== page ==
Christopher Gobler on Friday summed up the state of Long Island’s bays in two words: “Not great.”
And he said he wants people to know it.
Mr. Gobler, a marine biologist at Stony Brook University, said Friday he will spearhead a new initiative to communicate information about Long Island’s bays to the public.
He said the Long Island Coastal Conservation Research Alliance, or LICCRA, will conduct research and then release information on Facebook, on liccra.org and to media.
“The goal of LICCRA is to both monitor and conduct research on our coastal ecosystems and then rapidly communicate our findings to the public,” he said.
Mr. Gobler unveiled the initiative during a lecture at Stony Brook Southampton in which he summed up the myriad problems his lab and others have seen in bays across Long Island in recent years.
In short: “There was a series of impairments in nearly every water body,” he said, speaking to an audience of about 100 people.
He said harmful algal blooms, some of them toxic to humans and pets, were found across Long Island last year.
Low oxygen and acidification are making some areas more hostile to marine life. Eelgrass, an important part of marine ecosystems, is disappearing. And salt marshes, which help bulwark the shoreline against storm surges, are weakening.
Mr. Gobler said his lab has helped understand the cause of many of the problems: Nitrogen pollution, which travels from underground septic tanks and cesspools, through groundwater and out into the bays. Roughly 360,000 homes in Suffolk County aren’t connected to sewers.
Mr. Gobler praised a recent announcement by Suffolk County Executive Steve Bellone that the county will seek $750 million in state or federal funding to connect roughly 12,000 homes in the county to sewers.
Those homes are along three rivers – the Carlls River, the Connetquot River and the Forge River – that empty into the Great South Bay.
“There’s very positive movement at the county level,” Dr. Gobler said.
But, he said, the East End will probably never have sewers on a large scale. He said homes and businesses on the East End are generally spread too far apart to make sewers financially viable.
Instead, he said, upgrading septic tanks and cesspools with technology that filters out nitrogen could be an option.
LICCRA will replace and expand on the Stony Brook Southampton Coastal and Estuarine Research Program, or SCERP, a previous initiative that Dr. Gobler’s lab started in 2003.
Mr. Gobler said LICCRA will focus on all of Long Island, rather than just the East End, and place a greater emphases on communicating findings to residents.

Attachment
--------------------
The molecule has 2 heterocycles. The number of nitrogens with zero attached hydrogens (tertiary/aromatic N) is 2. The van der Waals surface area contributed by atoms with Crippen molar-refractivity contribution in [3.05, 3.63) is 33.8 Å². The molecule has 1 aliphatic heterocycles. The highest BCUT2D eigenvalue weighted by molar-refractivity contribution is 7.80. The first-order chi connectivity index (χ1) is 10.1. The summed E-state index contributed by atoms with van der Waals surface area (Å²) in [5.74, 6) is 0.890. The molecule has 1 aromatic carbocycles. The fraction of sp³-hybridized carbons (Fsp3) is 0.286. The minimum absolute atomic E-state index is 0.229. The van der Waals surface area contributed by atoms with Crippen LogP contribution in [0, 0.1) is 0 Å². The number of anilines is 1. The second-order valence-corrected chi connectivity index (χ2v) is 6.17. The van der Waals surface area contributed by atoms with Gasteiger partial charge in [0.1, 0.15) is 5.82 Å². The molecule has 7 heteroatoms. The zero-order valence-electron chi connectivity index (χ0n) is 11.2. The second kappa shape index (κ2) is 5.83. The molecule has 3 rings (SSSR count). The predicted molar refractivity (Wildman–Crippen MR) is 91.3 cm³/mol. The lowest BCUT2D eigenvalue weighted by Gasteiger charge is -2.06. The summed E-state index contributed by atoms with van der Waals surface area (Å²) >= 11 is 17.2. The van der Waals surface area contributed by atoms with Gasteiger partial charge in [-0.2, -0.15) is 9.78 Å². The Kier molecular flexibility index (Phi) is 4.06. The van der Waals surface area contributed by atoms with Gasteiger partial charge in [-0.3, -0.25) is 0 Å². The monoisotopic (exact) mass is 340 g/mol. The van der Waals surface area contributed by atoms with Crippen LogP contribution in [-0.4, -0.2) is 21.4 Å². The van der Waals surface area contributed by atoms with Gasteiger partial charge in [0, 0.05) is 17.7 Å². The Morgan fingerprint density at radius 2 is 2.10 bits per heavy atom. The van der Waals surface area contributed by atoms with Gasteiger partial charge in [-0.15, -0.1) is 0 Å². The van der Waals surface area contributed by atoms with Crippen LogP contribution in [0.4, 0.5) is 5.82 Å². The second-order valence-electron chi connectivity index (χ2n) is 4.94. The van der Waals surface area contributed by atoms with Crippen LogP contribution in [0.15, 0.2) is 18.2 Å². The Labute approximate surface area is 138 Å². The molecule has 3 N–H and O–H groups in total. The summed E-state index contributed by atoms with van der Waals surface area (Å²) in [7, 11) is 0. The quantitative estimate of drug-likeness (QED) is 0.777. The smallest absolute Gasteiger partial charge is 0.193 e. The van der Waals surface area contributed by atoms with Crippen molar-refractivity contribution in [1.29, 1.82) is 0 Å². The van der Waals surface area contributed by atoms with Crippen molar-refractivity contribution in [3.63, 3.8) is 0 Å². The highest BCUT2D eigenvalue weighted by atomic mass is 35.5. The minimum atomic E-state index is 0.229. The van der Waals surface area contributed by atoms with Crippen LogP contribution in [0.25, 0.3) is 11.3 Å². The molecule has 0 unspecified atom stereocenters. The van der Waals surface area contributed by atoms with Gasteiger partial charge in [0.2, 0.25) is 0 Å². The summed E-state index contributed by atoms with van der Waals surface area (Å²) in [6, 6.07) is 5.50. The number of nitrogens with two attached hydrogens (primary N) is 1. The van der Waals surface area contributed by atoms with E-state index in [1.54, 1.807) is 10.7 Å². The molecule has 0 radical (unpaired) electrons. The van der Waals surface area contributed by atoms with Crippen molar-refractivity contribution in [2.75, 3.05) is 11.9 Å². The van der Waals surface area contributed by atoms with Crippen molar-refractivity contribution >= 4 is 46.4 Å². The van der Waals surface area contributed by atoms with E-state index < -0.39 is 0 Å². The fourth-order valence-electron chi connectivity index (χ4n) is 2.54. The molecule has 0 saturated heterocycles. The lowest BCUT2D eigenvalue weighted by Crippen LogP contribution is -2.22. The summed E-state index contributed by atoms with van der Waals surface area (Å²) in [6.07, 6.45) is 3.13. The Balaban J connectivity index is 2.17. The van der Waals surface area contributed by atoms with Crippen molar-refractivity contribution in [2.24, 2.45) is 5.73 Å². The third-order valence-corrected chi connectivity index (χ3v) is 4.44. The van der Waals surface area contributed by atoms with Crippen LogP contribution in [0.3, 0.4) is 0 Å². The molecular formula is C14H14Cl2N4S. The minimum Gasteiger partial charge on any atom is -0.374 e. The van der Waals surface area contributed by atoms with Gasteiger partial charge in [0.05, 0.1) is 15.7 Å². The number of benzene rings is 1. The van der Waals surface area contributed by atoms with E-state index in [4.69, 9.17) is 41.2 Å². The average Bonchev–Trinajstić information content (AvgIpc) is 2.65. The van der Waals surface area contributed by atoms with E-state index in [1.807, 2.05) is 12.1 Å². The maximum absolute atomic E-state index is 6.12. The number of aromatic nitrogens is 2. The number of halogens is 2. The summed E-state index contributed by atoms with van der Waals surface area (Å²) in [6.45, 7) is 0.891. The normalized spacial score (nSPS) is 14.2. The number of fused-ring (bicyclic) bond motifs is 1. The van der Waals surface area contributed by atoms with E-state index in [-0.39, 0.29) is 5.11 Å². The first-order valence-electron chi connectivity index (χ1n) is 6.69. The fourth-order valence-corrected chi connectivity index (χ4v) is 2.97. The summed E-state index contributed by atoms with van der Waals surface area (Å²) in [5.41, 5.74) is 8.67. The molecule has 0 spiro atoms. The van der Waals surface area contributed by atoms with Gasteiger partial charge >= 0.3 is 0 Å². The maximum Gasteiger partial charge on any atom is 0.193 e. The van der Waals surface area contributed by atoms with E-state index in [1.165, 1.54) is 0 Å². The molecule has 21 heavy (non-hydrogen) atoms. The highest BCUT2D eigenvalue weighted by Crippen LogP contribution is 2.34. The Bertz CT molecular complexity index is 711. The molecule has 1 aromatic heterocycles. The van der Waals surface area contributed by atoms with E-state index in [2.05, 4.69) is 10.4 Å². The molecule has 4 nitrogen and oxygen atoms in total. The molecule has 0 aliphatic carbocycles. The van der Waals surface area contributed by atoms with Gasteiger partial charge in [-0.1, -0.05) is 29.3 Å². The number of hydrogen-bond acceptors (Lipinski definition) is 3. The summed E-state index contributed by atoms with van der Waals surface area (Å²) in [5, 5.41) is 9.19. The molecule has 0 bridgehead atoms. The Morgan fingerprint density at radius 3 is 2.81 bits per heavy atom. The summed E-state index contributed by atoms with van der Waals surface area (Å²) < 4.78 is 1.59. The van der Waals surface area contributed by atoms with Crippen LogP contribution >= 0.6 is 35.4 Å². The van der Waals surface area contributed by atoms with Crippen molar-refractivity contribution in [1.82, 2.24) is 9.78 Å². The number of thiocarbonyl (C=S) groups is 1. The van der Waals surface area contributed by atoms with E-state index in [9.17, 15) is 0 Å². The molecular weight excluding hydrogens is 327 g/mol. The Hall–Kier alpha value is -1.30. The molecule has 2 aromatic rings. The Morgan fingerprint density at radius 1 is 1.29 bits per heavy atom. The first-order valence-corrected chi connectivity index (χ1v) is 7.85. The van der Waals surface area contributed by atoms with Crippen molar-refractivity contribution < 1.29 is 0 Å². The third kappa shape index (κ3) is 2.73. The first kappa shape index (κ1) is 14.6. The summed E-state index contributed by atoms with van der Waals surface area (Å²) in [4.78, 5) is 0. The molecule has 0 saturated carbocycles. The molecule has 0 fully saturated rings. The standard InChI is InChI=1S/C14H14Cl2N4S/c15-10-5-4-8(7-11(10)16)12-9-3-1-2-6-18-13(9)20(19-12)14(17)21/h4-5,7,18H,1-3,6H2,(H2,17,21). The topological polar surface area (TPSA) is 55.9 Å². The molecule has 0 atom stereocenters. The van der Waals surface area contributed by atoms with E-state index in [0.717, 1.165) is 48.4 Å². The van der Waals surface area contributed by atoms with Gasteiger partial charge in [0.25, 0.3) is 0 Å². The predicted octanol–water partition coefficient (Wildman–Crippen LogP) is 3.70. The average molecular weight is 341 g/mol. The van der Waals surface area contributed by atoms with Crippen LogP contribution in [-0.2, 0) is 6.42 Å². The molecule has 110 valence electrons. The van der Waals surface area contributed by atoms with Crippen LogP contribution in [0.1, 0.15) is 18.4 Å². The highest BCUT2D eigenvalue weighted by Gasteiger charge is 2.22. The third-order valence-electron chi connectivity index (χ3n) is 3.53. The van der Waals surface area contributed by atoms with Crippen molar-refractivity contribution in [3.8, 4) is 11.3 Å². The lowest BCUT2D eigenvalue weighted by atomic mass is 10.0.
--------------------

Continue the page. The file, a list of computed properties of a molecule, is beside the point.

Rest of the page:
“The alliance is between the scientists and the public,” he said.
He said he hopes to one day provide real-time data on water quality that could be useful to fisherman.
Despite LICCRA’s broadened mission, the East End will stay play a prominent role in the organization’s research.
For instance, he said, he hopes to examine rust tides in Peconic Bay more closely in the coming year.
In 2012 and 2013, rust tides swept through the bay and appeared to ruin promising scallop seasons, he said.
He said the reddish algae appears to be toxic to shellfish and finfish, and his lab is trying to understand why.
“There could be a direct link, there could be an indirect link, there may be no link,” he said in an interview. “We haven’t connected all the dots.”
Two of his doctoral students, Ryan Wallace and Andrew Griffith, said they hope to use a boat equipped with sensors – and possibly a remote-controlled drone equipped with a camera – to better understand how rust tides move in the Peconic Bay this year.
Mr. Wallace said rust tides appear in irregular patterns across the Peconic and other nearby bays, like Shinnecock Bay. The algae has been appearing in East End bays since about 2004.
“Since this species is so dynamic, you might see it in a patch and in an hour there’s no more red there,” Mr. Wallace said.
That distinguishes it from other harmful algae, like brown tides, which spread out over a broad area, he said.
The rust tide has other strange habits, Mr. Griffith said. It sinks to the bottom of the water at night, then rises to the top during the day as it reacts to light. It also appears to be more toxic at colder temperatures.
“We really want to understand it,” he said.